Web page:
An enhanced Common Security and Defense Policy needs all EU member states to show strong political will and a clear vision of what they want this policy to be.
If Europeans do not act resolutely on Ukraine, they risk losing the battle of democratic and economic transition in the East of the continent.
The EU needs to realize that its neighborhood policy is a political not a technical tool, operating in a politicized environment where major conflicts take place.
The EU needs to remold its support for fundamental political reform in Eastern Partnership partner states—and use this as a firmer base from which to assuage tensions with Russia.
The world’s state system is not a Darwinist reality in which weaker states have to be prepared to face an attack by more powerful ones.
Between now and 2017, David Cameron has to move fast and work hard to explain why the EU matters and why it is in Britain’s strategic interest to remain inside it.
During the Euromaidan protest movement—as in the first years of the Arab Spring—it was the power of social media that galvanized civil society.
The EU’s perspective and action are clearly global in nature. However, the scope of the union’s international ambitions remains uncertain.
With new kinds of civic actors appearing, and regime tactics affecting the possibilities for such actors to organize, donors should rethink their support for civil society.
Should the EU3+3 and Iran conclude an agreement, this might go far toward reducing Iran’s nuclear threat for ten years, but success will depend utterly on the detailed provisions.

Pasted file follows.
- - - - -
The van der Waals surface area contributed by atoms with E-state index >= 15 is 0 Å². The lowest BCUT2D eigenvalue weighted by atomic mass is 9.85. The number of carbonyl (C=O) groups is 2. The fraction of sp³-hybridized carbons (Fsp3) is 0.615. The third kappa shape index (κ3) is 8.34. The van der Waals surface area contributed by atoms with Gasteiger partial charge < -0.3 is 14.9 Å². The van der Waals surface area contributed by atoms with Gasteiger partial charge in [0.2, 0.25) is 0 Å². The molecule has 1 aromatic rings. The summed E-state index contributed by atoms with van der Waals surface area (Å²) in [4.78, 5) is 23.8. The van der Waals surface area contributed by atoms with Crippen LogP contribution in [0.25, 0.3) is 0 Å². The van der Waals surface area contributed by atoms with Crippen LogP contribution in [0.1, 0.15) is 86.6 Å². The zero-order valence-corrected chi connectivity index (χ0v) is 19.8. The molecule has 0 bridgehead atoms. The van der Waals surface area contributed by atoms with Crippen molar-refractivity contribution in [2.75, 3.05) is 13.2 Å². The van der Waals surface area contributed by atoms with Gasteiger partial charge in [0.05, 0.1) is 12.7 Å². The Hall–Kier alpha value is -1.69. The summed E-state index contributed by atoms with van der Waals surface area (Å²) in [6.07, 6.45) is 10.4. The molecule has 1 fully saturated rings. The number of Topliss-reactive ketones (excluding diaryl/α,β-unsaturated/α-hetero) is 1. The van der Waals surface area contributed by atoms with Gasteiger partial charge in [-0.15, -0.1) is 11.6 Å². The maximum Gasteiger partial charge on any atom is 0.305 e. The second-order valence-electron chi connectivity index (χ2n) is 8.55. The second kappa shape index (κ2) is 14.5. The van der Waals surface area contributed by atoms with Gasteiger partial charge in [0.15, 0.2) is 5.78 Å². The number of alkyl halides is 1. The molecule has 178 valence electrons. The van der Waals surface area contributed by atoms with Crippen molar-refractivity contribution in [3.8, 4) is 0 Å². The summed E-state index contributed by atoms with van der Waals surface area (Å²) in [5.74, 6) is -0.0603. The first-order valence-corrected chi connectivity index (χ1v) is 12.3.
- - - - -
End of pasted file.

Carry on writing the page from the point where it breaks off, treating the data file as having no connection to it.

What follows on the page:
Greek Prime Minister Alexis Tsipras and the European Union have no choice but to work together to end Greece’s crippling financial and economic crisis.
Economic interests, combined with national security considerations, give Turkey an incentive not to seek nuclear weapons.
What can society do to avoid situations similar to that in Tröglitz? What responsibility does the EU’s policy on refugees bear for current tensions?
Tunisia’s government has a rocky road ahead. Along the way, the country can look to the West—in particular, to the EU—for support.
The Ukraine crisis has revealed both the strengths of German foreign policy—diplomatic skill and economic power—and its weakness—a lack of military muscle.
Turkey is a rising economic and political force with the ability to affect dynamics in the greater Middle East, the Caucasus, and Central Asia. To meet its rising energy needs, the country—already an important actor in the international nuclear order—plans to establish nuclear power plants on its territory.
European policymakers have been using trade policy as a substitute for security policy. That is ineffective, and it is time to reset the balance between the two.
The EU should engage in dialogue with all Tunisian stakeholders and help them firm up their country’s vital relationship with the Western world.
Four years after Gaddafi’s downfall, Libya faces the prospect of a full-blown civil war. How much responsibility do Europeans have for restoring stability in the country?
While a nuclear agreement with Iran would be a major diplomatic achievement, the EU should look to go much further than the nuclear issue in its relations with the country.
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